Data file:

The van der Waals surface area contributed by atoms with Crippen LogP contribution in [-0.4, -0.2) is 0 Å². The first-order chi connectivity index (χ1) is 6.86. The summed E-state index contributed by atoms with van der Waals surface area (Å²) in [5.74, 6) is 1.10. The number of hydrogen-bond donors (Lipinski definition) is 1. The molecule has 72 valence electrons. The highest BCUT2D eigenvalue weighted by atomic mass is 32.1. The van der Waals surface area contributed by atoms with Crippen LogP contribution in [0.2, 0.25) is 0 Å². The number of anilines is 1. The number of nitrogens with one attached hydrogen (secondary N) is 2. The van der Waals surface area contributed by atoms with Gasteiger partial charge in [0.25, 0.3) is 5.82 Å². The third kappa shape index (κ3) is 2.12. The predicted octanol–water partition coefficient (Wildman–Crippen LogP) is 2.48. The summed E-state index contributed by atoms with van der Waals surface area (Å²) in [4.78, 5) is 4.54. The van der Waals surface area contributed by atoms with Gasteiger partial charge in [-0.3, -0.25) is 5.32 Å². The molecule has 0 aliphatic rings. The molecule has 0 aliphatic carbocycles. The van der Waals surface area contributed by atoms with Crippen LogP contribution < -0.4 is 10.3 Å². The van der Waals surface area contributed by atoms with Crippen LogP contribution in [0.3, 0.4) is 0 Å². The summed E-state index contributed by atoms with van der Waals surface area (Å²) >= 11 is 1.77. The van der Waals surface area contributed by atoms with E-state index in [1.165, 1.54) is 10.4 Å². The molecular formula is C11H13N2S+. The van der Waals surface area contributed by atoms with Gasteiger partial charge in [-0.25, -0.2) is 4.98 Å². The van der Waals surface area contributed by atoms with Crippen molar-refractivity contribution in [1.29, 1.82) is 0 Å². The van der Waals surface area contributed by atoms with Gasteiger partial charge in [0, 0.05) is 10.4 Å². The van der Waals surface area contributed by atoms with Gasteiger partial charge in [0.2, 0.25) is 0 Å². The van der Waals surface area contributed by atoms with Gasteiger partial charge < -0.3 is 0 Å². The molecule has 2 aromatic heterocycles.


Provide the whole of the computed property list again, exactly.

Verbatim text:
The van der Waals surface area contributed by atoms with Crippen LogP contribution in [-0.4, -0.2) is 0 Å². The first-order chi connectivity index (χ1) is 6.86. The summed E-state index contributed by atoms with van der Waals surface area (Å²) in [5.74, 6) is 1.10. The number of hydrogen-bond donors (Lipinski definition) is 1. The molecule has 72 valence electrons. The highest BCUT2D eigenvalue weighted by atomic mass is 32.1. The van der Waals surface area contributed by atoms with Crippen LogP contribution in [0.2, 0.25) is 0 Å². The number of anilines is 1. The number of nitrogens with one attached hydrogen (secondary N) is 2. The van der Waals surface area contributed by atoms with Gasteiger partial charge in [0.25, 0.3) is 5.82 Å². The third kappa shape index (κ3) is 2.12. The predicted octanol–water partition coefficient (Wildman–Crippen LogP) is 2.48. The summed E-state index contributed by atoms with van der Waals surface area (Å²) in [4.78, 5) is 4.54. The van der Waals surface area contributed by atoms with Gasteiger partial charge in [-0.3, -0.25) is 5.32 Å². The molecule has 0 aliphatic rings. The molecule has 0 aliphatic carbocycles. The van der Waals surface area contributed by atoms with Crippen LogP contribution < -0.4 is 10.3 Å². The van der Waals surface area contributed by atoms with Crippen LogP contribution in [0.3, 0.4) is 0 Å². The summed E-state index contributed by atoms with van der Waals surface area (Å²) >= 11 is 1.77. The van der Waals surface area contributed by atoms with E-state index in [1.165, 1.54) is 10.4 Å². The molecular formula is C11H13N2S+. The van der Waals surface area contributed by atoms with Gasteiger partial charge in [-0.25, -0.2) is 4.98 Å². The van der Waals surface area contributed by atoms with Crippen molar-refractivity contribution in [1.29, 1.82) is 0 Å². The van der Waals surface area contributed by atoms with Gasteiger partial charge in [0, 0.05) is 10.4 Å². The van der Waals surface area contributed by atoms with Gasteiger partial charge in [0.2, 0.25) is 0 Å². The van der Waals surface area contributed by atoms with Gasteiger partial charge < -0.3 is 0 Å². The molecule has 2 aromatic heterocycles.